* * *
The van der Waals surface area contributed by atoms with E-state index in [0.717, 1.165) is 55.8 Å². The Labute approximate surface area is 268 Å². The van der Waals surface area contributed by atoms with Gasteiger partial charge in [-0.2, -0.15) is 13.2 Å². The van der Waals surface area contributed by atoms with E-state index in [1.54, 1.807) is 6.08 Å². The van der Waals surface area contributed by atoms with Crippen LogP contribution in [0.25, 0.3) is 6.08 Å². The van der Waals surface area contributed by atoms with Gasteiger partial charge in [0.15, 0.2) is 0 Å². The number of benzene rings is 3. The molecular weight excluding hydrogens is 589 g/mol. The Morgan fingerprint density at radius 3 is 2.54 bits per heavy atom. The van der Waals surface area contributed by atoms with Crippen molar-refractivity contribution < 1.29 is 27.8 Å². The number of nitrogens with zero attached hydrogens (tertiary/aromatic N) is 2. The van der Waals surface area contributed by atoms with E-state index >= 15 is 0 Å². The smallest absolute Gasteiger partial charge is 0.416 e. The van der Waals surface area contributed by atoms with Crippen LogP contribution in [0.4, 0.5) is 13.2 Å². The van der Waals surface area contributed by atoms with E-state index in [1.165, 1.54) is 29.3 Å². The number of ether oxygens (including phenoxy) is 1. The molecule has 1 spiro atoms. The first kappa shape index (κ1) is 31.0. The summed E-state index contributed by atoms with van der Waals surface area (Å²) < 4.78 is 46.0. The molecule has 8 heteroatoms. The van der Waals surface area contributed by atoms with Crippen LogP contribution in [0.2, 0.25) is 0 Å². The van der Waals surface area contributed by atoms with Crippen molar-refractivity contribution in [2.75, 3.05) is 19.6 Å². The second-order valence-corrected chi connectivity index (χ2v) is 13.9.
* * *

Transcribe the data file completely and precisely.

The van der Waals surface area contributed by atoms with E-state index in [0.717, 1.165) is 55.8 Å². The Labute approximate surface area is 268 Å². The van der Waals surface area contributed by atoms with Gasteiger partial charge in [-0.2, -0.15) is 13.2 Å². The van der Waals surface area contributed by atoms with E-state index in [1.54, 1.807) is 6.08 Å². The van der Waals surface area contributed by atoms with Crippen LogP contribution in [0.25, 0.3) is 6.08 Å². The van der Waals surface area contributed by atoms with Gasteiger partial charge in [0.15, 0.2) is 0 Å². The number of benzene rings is 3. The molecular weight excluding hydrogens is 589 g/mol. The Morgan fingerprint density at radius 3 is 2.54 bits per heavy atom. The van der Waals surface area contributed by atoms with Crippen molar-refractivity contribution < 1.29 is 27.8 Å². The number of nitrogens with zero attached hydrogens (tertiary/aromatic N) is 2. The van der Waals surface area contributed by atoms with E-state index >= 15 is 0 Å². The smallest absolute Gasteiger partial charge is 0.416 e. The van der Waals surface area contributed by atoms with Crippen LogP contribution in [0.4, 0.5) is 13.2 Å². The van der Waals surface area contributed by atoms with E-state index in [1.165, 1.54) is 29.3 Å². The number of ether oxygens (including phenoxy) is 1. The molecule has 1 spiro atoms. The first kappa shape index (κ1) is 31.0. The summed E-state index contributed by atoms with van der Waals surface area (Å²) < 4.78 is 46.0. The molecule has 8 heteroatoms. The van der Waals surface area contributed by atoms with Crippen LogP contribution in [0.2, 0.25) is 0 Å². The van der Waals surface area contributed by atoms with Crippen molar-refractivity contribution in [2.75, 3.05) is 19.6 Å². The second-order valence-corrected chi connectivity index (χ2v) is 13.9.